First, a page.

member evening meeting
Program: "Clivias: Intriguing Shade Plants"
@ PHRPD's Community Center
320 Civic Dr., Pleasant Hill
interested in gardening...
agenda, info, and photos from March 3rd Member Meeting and Program (to be posted),.
from the April 2015 issue of the PHGSC's "Flower Press" ....
Recent Past & Future 2015 Programs for PHGSC Meetings
December 2nd - English Gardens by Roger & Janie Chapin
January 6th - Therapeutic Gardening/Horticultural Therapy by Patrice Hanlon
February 3rd - Integrating Sustainable Practices into the Home Garden
by Marian Woodard
March 3rd - Thinking Like a Naturalist: Reclaiming the Art of Natural History
by Jack Muir Laws
April 7th - Clivias by Marilyn Paskert
May 5th - Aloes by TBD, Ruth Bancroft Gardens
June 2d - Managing Soil During Drought by Steve Andrews
July -- No Meeting/Program
Aug - TBD
Sep 1 - Losing the Lawn by Kelly Marshall
Oct 6th - Bats by Corky Quirk
Past Speakers & Programs---late 2004 to December 2014 (click)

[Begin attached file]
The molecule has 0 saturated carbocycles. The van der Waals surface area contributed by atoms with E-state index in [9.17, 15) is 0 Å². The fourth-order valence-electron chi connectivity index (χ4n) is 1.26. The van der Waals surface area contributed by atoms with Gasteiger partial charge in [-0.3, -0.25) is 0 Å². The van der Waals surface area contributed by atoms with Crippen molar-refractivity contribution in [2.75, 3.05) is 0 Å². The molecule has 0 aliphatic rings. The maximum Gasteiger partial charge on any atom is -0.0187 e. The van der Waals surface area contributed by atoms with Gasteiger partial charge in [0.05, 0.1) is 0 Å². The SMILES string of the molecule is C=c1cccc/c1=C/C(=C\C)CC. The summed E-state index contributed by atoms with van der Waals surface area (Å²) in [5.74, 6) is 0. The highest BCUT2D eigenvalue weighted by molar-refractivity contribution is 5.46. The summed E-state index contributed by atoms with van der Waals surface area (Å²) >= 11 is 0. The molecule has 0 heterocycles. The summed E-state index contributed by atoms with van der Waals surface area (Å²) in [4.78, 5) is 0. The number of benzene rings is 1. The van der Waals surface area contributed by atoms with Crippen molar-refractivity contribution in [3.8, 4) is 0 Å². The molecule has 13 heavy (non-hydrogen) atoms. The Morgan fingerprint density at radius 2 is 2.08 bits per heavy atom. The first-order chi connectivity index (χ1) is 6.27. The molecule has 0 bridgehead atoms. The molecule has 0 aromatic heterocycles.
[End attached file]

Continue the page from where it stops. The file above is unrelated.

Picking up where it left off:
PHGSC's 2015 Plant Sale
2015 Plant Sale Flier (click to enlarge for printing)
2015 Annual Plant Sale is May 9
2014 Annual Plant Sale was May 10, 2014
here are some pictures from the 2014 Setup (click)
Phenology...reporting to national websites on nature's changes observied in our own areas... from Jack Laws' March 2015 presentation to the PHGSC::
Wilddlife sightings: http://www.inaturalist.org
Bird migrationsightings -- http://ebird.org/content/ebird/
Blooms of garden flowers -- http://budburst.org
click on Special Interest Groups above....
Find Information on this
Who We Are, Membership and Bylaws
Club Officers and Committees
Recent & Past Events:
some descriptions and pictures where available
2011 2010 2009 2008 2007 2006 2005 2004 earlier
PHGSC Picture Galleries
Pictures of Some Member's Gardens
(not part of the PHGSC Member Tours)
NEW 2009, 2006 2005
10 Day Weather Forecast for Pleasant Hill
UC Davis Arboretum All Stars
The horticultural staff of the UC Davis Arboretum have identified 100 tough, reliable plants that have been tested in the Arboretum, are easy to grow, donít need a lot of water, have few problems with pests or diseases, and have outstanding qualities in the garden. Many of them are California native plants and support native birds and insects. The vast majority of All-Star plants can also be successfully planted and grown throughout California. An extended use of the All-Stars can be seen at the Willows Shopping Center in Concord.
Web graphics/headers by Ingrid Owen